Though I came to this book armed and ready to disapprove, I found myself unable to - these are beautiful and flowing translations, like one of the sparkling lakes or streams that Walser often seems to be ambling alongside.
As usual, I read aloud and copied out passages that enchanted me. How is it possible to resist a writer who announces, "To give you an opportunity to see me would mean introducing you to a person who cuts off half the rim of his felt hat with scissors to give it a wilder, more bohemian appearance. Is that the kind of strange being you really want to have before you?"(51)
At a time when most people seem to consider themselves so terribly important, I think Walser's sauntering humility has a special resonance. How good it is to be reminded, "Tact and discretion are never anything over than attractive. Modestly stepping aside can never be recommended as a continual practice in strong enough terms." (161) Or simply: "Envy is a form of insanity." (53)
Pieces like "From My Youth" made me feel that I could see and understand Walser more directly than I had before. "Early spring was magnificent. All the houses, trees and streets gleamed as though they had come from some higher state of being. It was half dream, half fever. I was never sick, just always strangely and seriously infected with a longing for extraordinary things." (124)
As someone who seeks to emulate Walser, I endlessly compose short pieces, endlessly send them out, and endlessly receive friendly and baffled rejection notes. Admittedly, I often suspect that my uselessness as a human being is unsurpassed. How imperative therefore to read "The Last Prose Piece", in which Walser warns me against his profession in the strongest possible terms. How wrenching to find that Walser felt as discouraged as I feel as he endlessly wrote and submitted work -- indeed he writes, "The extent of my submissions will probably never be matched." (146) May these reminders of work and suffering banish my squirrely self-pity.
Above all, it is painful to read Walser's repeated desire to simply give up - though of course he cannot and will not, not until he enters the last sanatorium in 1933. "At last I have drawn a firm line under the truly astoundingly great column of figures and am done with pursuing that for which I am not sufficiently intelligent" (149).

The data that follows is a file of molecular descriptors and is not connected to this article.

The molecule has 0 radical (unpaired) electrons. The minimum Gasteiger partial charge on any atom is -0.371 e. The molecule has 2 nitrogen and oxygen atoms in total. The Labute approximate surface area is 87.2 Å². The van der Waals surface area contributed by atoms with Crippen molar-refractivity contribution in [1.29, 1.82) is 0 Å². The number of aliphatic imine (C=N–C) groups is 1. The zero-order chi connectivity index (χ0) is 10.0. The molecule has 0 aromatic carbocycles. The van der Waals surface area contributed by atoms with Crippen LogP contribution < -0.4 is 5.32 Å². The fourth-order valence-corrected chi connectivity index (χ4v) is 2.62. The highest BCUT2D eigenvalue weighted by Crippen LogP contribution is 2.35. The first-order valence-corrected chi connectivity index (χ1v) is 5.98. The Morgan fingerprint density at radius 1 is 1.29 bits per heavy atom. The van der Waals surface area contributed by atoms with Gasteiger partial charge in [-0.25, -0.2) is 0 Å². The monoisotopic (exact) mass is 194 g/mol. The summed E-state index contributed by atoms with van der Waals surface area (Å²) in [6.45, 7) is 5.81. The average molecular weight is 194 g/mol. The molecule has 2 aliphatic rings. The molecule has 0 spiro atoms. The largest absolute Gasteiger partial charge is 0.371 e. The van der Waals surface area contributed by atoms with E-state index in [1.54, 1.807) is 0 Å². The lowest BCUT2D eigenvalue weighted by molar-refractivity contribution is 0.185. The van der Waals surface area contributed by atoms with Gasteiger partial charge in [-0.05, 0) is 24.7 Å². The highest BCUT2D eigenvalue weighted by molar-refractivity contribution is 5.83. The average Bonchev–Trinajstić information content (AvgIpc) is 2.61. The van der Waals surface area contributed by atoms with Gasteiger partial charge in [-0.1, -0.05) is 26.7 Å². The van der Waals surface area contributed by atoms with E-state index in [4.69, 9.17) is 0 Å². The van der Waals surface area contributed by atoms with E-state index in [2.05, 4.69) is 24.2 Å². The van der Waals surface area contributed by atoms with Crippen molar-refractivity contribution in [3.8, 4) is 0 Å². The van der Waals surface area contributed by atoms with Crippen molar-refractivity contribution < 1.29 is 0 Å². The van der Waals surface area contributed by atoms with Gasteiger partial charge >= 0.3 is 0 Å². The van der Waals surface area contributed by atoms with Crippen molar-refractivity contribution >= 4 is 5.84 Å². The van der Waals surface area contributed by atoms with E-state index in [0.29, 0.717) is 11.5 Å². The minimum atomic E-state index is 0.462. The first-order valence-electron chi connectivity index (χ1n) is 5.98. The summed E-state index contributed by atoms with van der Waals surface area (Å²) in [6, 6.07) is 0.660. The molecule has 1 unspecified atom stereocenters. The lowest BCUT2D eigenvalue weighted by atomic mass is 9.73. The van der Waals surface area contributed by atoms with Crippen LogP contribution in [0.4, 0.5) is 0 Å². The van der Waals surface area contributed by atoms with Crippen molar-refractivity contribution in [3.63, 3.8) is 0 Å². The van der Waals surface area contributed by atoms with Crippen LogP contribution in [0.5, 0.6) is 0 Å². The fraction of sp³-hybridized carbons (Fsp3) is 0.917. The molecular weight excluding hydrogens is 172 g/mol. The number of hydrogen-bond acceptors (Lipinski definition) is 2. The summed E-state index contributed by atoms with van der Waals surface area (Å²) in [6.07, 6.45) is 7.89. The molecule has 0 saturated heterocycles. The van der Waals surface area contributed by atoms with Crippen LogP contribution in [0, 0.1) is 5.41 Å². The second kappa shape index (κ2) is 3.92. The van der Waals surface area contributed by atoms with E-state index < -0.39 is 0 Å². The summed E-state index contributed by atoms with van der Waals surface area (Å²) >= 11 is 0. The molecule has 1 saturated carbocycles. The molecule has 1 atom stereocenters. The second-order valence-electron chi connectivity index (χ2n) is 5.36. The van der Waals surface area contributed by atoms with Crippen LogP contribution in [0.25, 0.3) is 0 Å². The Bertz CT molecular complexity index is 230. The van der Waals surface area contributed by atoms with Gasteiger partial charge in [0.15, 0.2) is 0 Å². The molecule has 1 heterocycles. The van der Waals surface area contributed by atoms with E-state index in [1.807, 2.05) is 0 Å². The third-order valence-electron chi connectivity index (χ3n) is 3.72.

What I would give for a time machine, so that I might rush back in time and encourage him. I'd also like to buy him a new hat.
Old and new fans of Robert Walser will revel in this book. As Walser reminds us, "When you are faced with a happiness that is not forbidden, you must seize and enjoy it." (177)
So what I'll do is convince you, dear random uninitiated reader, to pick up this little gem, flip through its pages and discover for yourself the treasures embedded within without trying your patience by going into excruciating details. And by letting Walser speak on my behalf.
The initial few short stories are written from the point of view of a school boy in the format of snippets on various topics ranging from school, poverty, careers to friendship, politeness, nature and so on.
It is astonishing to note that despite the glaringly trite nature of these subjects, Walser manages to bring something new to the stories by adding a distinct touch of his own. His tone fluctuates between mildly sardonic and wistful to complacent and observant but unassuming.
Sample what he has to say about "school" -
"School is the unavoidable choker around the neck of youth, and I confess that it is a valuable piece of jewelery indeed. What a burden we would be to our parents, workers, passersby, shop owners, if we didn't have to go to school!"
His thoughts on anger and conflict -
"Not only boys can bear grudges against other boys in such a way, so too just as well can grownups against grownups, mature adults against mature adults, and I would venture to say, nations against nations. A vengeance or revenge can collect in the heart of a nation due to self-regard that has been injured in various ways, and it grows and grows, without end, becomes more and more pressing, more and more painful rises up like a high mountain no longer to be cleared away, obstructs any mutual understanding, inhibits warm, healthy, reasonable reciprocal communication, turns into twitching nervous fury, and is so tyrannical and degrading that it can one day no longer be reined in and cries out wildly for bloody conflict."
There are references to nature, changing seasons and vivid descriptions of lush, green landscapes in the Swiss countryside aplenty.
"Autumn was beautiful, with its brownish melancholy that seemed attractive and happily right to me, while in May the blossoming trees and all the singing and wonderful smells plunged into sadness."
The short stories included in the latter half of the book seem to be written from different perspectives like that modest young men about to enlist in the army or confused, lost writers trying to seek validation in a life fraught with failures and rejections. (This is vaguely autobiographical I believe.)
Walser's short sentences gave me the impression of beads of morning dew collecting on blades of grass, the evanescent beauty of which evaporates away before we even have time enough to bask in its resplendence. But for as long as the novelty lasts, it is the most exquisite thing in the world. He is not overly pedantic yet his writing exudes immense charm and clarity.
To conclude, this is a thoroughly delightful collection but I'll hold out on that 5-star rating until I read a full-fledged novel of his.
**I received an ARC from New York Review of Books on Netgalley in exchange for an honest review**